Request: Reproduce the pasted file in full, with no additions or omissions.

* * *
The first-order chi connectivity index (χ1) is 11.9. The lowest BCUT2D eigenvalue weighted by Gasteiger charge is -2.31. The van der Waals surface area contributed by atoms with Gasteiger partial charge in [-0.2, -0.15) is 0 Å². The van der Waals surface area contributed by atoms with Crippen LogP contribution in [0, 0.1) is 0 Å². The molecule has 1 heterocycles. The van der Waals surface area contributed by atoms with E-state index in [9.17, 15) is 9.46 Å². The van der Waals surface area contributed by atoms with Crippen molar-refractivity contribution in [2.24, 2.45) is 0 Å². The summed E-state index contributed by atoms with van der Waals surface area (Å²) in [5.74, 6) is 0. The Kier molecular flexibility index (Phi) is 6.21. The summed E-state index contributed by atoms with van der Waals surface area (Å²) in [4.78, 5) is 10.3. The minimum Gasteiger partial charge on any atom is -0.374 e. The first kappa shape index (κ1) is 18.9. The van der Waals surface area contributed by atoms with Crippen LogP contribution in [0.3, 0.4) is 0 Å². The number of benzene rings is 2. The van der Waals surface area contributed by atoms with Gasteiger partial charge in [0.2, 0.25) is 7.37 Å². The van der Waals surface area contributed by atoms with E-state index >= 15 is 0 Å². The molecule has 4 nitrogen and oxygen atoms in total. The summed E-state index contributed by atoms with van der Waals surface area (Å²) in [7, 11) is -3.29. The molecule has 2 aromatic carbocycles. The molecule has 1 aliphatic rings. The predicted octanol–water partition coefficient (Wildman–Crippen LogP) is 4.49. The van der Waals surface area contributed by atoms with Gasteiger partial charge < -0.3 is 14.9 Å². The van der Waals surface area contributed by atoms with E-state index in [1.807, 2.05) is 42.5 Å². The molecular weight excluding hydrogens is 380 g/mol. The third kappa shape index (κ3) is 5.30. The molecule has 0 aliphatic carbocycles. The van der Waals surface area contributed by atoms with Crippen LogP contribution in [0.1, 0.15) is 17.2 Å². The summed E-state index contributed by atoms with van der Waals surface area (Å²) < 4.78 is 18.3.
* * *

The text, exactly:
The first-order chi connectivity index (χ1) is 11.9. The lowest BCUT2D eigenvalue weighted by Gasteiger charge is -2.31. The van der Waals surface area contributed by atoms with Gasteiger partial charge in [-0.2, -0.15) is 0 Å². The van der Waals surface area contributed by atoms with Crippen LogP contribution in [0, 0.1) is 0 Å². The molecule has 1 heterocycles. The van der Waals surface area contributed by atoms with E-state index in [9.17, 15) is 9.46 Å². The van der Waals surface area contributed by atoms with Crippen molar-refractivity contribution in [2.24, 2.45) is 0 Å². The summed E-state index contributed by atoms with van der Waals surface area (Å²) in [5.74, 6) is 0. The Kier molecular flexibility index (Phi) is 6.21. The summed E-state index contributed by atoms with van der Waals surface area (Å²) in [4.78, 5) is 10.3. The minimum Gasteiger partial charge on any atom is -0.374 e. The first kappa shape index (κ1) is 18.9. The van der Waals surface area contributed by atoms with Crippen LogP contribution in [0.3, 0.4) is 0 Å². The number of benzene rings is 2. The van der Waals surface area contributed by atoms with Gasteiger partial charge in [0.2, 0.25) is 7.37 Å². The van der Waals surface area contributed by atoms with E-state index >= 15 is 0 Å². The molecule has 4 nitrogen and oxygen atoms in total. The summed E-state index contributed by atoms with van der Waals surface area (Å²) in [7, 11) is -3.29. The molecule has 2 aromatic carbocycles. The molecule has 1 aliphatic rings. The predicted octanol–water partition coefficient (Wildman–Crippen LogP) is 4.49. The van der Waals surface area contributed by atoms with Gasteiger partial charge < -0.3 is 14.9 Å². The van der Waals surface area contributed by atoms with E-state index in [1.807, 2.05) is 42.5 Å². The molecular weight excluding hydrogens is 380 g/mol. The third kappa shape index (κ3) is 5.30. The molecule has 0 aliphatic carbocycles. The van der Waals surface area contributed by atoms with Crippen LogP contribution in [0.1, 0.15) is 17.2 Å². The summed E-state index contributed by atoms with van der Waals surface area (Å²) < 4.78 is 18.3.